David Granger (January 26, 1903 – September 27, 2002) was an American bobsledder and businessman who competed in the late 1920s. He won a silver medal in the five-man bobsleigh event at the 1928 Winter Olympics in St. Moritz. He died in New York City.
Granger graduated from Phillips Exeter Academy and Yale, and attended Christ's College, Cambridge. He married in 1950 and had a son.
He held a New York Stock Exchange seat for longer than anyone else in history - from 1926 until his death in 2002. He joined his father's Wall Street firm, Sulzbacher, Granger & Co. (now a part of Ingalls & Snyder), at age 23 and purchased his seat for $143,000. He still went to work regularly until his health began to fail two years before his death, by which time he already held his longevity record.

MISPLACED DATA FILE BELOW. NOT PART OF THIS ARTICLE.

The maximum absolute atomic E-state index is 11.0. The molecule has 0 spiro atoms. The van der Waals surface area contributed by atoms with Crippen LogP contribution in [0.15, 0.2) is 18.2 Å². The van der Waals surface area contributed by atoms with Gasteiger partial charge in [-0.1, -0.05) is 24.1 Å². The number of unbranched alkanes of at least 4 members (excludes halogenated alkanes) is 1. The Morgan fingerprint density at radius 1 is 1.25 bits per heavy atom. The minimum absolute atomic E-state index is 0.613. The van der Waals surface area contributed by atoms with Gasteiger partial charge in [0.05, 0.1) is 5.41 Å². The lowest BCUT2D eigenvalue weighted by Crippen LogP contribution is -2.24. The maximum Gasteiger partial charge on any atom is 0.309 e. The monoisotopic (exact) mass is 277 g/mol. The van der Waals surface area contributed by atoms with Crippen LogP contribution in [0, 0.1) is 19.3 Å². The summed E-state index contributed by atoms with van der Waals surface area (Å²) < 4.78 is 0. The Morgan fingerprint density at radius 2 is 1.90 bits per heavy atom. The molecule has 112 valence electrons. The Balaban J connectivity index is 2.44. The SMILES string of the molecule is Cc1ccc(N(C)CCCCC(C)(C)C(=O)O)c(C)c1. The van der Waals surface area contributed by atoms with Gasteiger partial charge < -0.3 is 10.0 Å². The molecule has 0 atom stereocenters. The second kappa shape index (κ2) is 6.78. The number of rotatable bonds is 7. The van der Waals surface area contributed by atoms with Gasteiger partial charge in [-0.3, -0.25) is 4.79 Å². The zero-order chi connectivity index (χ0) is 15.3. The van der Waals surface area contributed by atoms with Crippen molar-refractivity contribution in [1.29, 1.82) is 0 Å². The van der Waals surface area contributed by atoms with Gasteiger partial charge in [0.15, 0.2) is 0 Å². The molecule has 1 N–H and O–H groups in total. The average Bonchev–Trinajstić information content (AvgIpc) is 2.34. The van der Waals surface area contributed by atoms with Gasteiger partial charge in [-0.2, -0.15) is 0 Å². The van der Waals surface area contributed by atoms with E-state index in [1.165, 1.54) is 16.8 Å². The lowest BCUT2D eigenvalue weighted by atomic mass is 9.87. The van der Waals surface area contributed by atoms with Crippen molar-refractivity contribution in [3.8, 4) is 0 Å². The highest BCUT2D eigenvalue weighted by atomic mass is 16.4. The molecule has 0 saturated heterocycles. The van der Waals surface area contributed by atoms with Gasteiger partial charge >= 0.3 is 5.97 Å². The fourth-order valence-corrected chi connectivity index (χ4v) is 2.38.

He served in World War II, rising to the rank of major and earning the Order of the British Empire for helping supply Britain with war planes. He was injured in the 1975 bombing of Fraunces Tavern.
He served on the board of the Museum of the City of New York and as a trustee of the Cathedral of St. John the Divine. He also was a director of the English-Speaking Union.